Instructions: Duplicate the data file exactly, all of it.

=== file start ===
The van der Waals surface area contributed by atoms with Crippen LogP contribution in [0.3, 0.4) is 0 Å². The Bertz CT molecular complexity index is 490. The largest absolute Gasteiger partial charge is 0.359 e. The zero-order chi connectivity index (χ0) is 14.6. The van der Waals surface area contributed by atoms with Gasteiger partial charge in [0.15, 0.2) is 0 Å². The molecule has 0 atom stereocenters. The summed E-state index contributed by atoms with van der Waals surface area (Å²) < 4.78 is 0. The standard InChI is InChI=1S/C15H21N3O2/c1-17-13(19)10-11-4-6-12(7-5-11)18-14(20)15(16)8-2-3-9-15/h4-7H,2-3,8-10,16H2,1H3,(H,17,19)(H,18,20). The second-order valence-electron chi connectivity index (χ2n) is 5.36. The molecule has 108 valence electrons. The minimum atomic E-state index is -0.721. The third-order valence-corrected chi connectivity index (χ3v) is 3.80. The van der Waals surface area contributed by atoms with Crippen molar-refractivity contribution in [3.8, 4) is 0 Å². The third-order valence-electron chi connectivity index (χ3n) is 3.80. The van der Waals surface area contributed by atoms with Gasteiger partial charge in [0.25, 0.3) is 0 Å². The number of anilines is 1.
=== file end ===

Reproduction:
The van der Waals surface area contributed by atoms with Crippen LogP contribution in [0.3, 0.4) is 0 Å². The Bertz CT molecular complexity index is 490. The largest absolute Gasteiger partial charge is 0.359 e. The zero-order chi connectivity index (χ0) is 14.6. The van der Waals surface area contributed by atoms with Gasteiger partial charge in [0.15, 0.2) is 0 Å². The molecule has 0 atom stereocenters. The summed E-state index contributed by atoms with van der Waals surface area (Å²) < 4.78 is 0. The standard InChI is InChI=1S/C15H21N3O2/c1-17-13(19)10-11-4-6-12(7-5-11)18-14(20)15(16)8-2-3-9-15/h4-7H,2-3,8-10,16H2,1H3,(H,17,19)(H,18,20). The second-order valence-electron chi connectivity index (χ2n) is 5.36. The molecule has 108 valence electrons. The minimum atomic E-state index is -0.721. The third-order valence-corrected chi connectivity index (χ3v) is 3.80. The van der Waals surface area contributed by atoms with Crippen molar-refractivity contribution in [3.8, 4) is 0 Å². The third-order valence-electron chi connectivity index (χ3n) is 3.80. The van der Waals surface area contributed by atoms with Gasteiger partial charge in [0.25, 0.3) is 0 Å². The number of anilines is 1.